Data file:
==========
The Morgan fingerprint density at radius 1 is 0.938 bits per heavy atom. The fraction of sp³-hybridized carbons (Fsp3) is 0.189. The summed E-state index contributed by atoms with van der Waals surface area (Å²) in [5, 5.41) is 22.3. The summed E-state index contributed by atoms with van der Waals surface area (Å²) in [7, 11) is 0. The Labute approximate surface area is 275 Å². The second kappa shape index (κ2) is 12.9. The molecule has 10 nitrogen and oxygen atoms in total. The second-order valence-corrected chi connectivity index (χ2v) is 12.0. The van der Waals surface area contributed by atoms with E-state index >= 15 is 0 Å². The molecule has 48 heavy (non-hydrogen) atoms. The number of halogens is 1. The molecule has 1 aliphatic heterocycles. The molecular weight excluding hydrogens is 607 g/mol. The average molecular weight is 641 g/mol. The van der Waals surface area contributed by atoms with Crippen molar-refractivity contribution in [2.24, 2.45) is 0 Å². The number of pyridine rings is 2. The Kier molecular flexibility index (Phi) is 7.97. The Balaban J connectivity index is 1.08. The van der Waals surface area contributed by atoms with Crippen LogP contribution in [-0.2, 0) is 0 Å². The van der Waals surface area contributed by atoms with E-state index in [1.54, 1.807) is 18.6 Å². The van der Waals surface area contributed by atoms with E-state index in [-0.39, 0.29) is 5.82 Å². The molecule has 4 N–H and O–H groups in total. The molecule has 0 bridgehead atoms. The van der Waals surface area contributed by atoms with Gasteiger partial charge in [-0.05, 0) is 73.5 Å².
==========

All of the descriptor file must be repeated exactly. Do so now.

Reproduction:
The Morgan fingerprint density at radius 1 is 0.938 bits per heavy atom. The fraction of sp³-hybridized carbons (Fsp3) is 0.189. The summed E-state index contributed by atoms with van der Waals surface area (Å²) in [5, 5.41) is 22.3. The summed E-state index contributed by atoms with van der Waals surface area (Å²) in [7, 11) is 0. The Labute approximate surface area is 275 Å². The second kappa shape index (κ2) is 12.9. The molecule has 10 nitrogen and oxygen atoms in total. The second-order valence-corrected chi connectivity index (χ2v) is 12.0. The van der Waals surface area contributed by atoms with E-state index >= 15 is 0 Å². The molecule has 48 heavy (non-hydrogen) atoms. The number of halogens is 1. The molecule has 1 aliphatic heterocycles. The molecular weight excluding hydrogens is 607 g/mol. The average molecular weight is 641 g/mol. The van der Waals surface area contributed by atoms with Crippen molar-refractivity contribution in [2.24, 2.45) is 0 Å². The number of pyridine rings is 2. The Kier molecular flexibility index (Phi) is 7.97. The Balaban J connectivity index is 1.08. The van der Waals surface area contributed by atoms with Crippen LogP contribution in [-0.2, 0) is 0 Å². The van der Waals surface area contributed by atoms with E-state index in [1.54, 1.807) is 18.6 Å². The van der Waals surface area contributed by atoms with E-state index in [-0.39, 0.29) is 5.82 Å². The molecule has 4 N–H and O–H groups in total. The molecule has 0 bridgehead atoms. The van der Waals surface area contributed by atoms with Gasteiger partial charge in [-0.05, 0) is 73.5 Å².